Today's Little Lift
by Jim Bullington
“Death is not optional.” Do you agree with this statement? Well then, how about “Death is optional,” do you agree with this statement? Maybe you agree with both statements. Actually you could agree with both statements and be totally rational since the two statements are not contradictory. How can that be? Today's devotional will answer that question by noting one of the better known events in the New Testament.
“Jesus said to her [Martha], 'Your brother [Lazarus] will rise again.' Martha said to Him, 'I know that he will rise again in the resurrection at the last day.' Jesus said to her, 'I am the resurrection and the life. He who believes in Me, though he may die, he shall live. And whoever lives and believes in Me shall never die. Do you believe this?' She said to Him, 'Yes, Lord, I believe that You are the Christ, the Son of God, who is to come into the world.'” (John 11.23-27).
Concerning Lazarus' illness, Jesus had said to His disciples, “This sickness is not unto death.” (John 11.4). A bit later He said to them, “Our friend Lazarus sleeps, but I go that I may wake him up.” (John 11.11). Still later, but while remaining where He was when He first received news of Lazarus' sickness, He told His followers, “Lazarus is dead.” (John 11.14). All of the above statements are true just like the two opening statements of this message are true. In fact the statements of Jesus are true in the same manner as my opening statements are true – that is to say that the explanation that shows the consistency of Jesus' statements is the explanation that shows the consistence of the statements “Death is not optional,” and “Death is optional.”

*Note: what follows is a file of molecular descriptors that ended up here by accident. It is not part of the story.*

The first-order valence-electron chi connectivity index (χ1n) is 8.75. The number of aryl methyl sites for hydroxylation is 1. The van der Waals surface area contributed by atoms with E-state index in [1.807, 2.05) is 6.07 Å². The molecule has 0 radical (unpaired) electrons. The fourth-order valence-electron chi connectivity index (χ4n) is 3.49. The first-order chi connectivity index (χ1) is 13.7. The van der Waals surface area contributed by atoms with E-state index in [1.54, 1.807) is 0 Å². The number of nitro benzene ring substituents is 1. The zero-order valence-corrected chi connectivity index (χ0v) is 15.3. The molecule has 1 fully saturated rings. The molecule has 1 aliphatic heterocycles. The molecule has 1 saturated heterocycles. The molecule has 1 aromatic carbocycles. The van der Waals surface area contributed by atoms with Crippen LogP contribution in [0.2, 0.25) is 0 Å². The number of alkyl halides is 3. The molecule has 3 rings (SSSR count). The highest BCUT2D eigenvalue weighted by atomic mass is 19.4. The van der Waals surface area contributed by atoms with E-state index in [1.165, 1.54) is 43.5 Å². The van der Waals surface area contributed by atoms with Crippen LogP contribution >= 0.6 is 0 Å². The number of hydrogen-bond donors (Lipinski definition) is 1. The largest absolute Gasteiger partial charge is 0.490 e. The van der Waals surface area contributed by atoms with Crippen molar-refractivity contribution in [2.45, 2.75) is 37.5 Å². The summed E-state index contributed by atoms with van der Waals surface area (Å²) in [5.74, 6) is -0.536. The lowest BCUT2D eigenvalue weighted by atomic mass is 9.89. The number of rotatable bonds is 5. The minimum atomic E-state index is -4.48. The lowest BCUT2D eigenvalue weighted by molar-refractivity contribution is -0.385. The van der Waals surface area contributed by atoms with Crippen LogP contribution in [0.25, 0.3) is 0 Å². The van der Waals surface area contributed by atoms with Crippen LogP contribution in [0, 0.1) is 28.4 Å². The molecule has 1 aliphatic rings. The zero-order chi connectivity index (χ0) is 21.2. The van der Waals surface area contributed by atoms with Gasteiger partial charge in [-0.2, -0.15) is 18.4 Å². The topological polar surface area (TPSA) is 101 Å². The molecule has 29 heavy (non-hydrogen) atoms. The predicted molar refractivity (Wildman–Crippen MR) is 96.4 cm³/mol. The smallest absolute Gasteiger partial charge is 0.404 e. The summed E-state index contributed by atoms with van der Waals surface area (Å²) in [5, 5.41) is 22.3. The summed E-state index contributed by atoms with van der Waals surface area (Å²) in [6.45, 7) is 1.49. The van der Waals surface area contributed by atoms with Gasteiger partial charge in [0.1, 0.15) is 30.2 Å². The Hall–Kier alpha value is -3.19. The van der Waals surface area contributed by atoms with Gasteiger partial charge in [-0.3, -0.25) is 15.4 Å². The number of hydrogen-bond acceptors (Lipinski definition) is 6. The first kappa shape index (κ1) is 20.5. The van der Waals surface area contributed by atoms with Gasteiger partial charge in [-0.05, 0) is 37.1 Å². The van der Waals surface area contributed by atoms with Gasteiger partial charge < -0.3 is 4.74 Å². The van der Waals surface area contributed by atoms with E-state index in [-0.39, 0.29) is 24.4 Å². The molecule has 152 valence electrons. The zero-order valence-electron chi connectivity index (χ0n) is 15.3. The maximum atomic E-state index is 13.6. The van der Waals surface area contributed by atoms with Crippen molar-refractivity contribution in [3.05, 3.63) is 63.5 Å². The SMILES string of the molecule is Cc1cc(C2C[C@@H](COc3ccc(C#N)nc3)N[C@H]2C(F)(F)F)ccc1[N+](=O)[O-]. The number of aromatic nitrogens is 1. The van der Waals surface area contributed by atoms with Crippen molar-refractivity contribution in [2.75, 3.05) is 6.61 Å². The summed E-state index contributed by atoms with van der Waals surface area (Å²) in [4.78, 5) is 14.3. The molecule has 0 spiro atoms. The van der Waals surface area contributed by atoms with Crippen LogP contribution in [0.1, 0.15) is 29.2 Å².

First, let's note the use of the word “sleep” as a metaphor to describe death. When Jesus used the term, however, it is likely that it had an even deeper meaning. To Jesus, the state of Lazarus was not important – dead or alive - regarding His ability to wake him. It took no more effort on Jesus' part to raise Lazarus from the dead than it took to wake him from an afternoon nap! It is an amazing metaphor that fully communicates the ease with which Jesus is able to wake people from the “sleep of death.”
When Jesus said that Lazarus' sickness was not “unto death” He was not saying that death would not visit; rather He was just saying that death, should it visit, would not linger. The end result of the sickness would not be death. Even though Lazarus died, Jesus was able to raise him back to life.
Finally, we want to note the statement that Jesus made indicating that those who believe in Him need never die. In the context, i.e. the raising of Lazarus from the dead, it is obvious what this saying does not mean. Lazarus, like his two sisters, was a great friend to Jesus. Including his two sisters it is virtually certain that the three of them were all believers. Yet, Lazarus died! Therefore, we can know with certainty that Jesus did not mean that those who believe in Him need ever taste of physical death.
The affirmation that death will never come to those who believe in Him is an affirmation that hinges on the definition of the word death. Jesus used it in an ambiguous way; first He spoke of physical death; then He spoke of spiritual death. Physical death comes to all men (see Hebrews 9.27), but spiritual death will never come to those who continue to believe in Jesus (present and ongoing action)! Noting these two definitions, physical death is not optional, but spiritual death is optional. That brings us full circle to where we started. Our opening statements are accurate and so are Jesus' statements regarding death and the believer. Choose Jesus; choose to live and never die!
1. What did Jesus mean when He said Lazarus' illness was not unto death?
2. If all Jesus was going to do was wake a sleeping man, why couldn't others do so?
3. The faith that keeps one from dying spiritually – is it one time faith, or ongoing faith?
4. Death is optional. Explain how this statement can be true.
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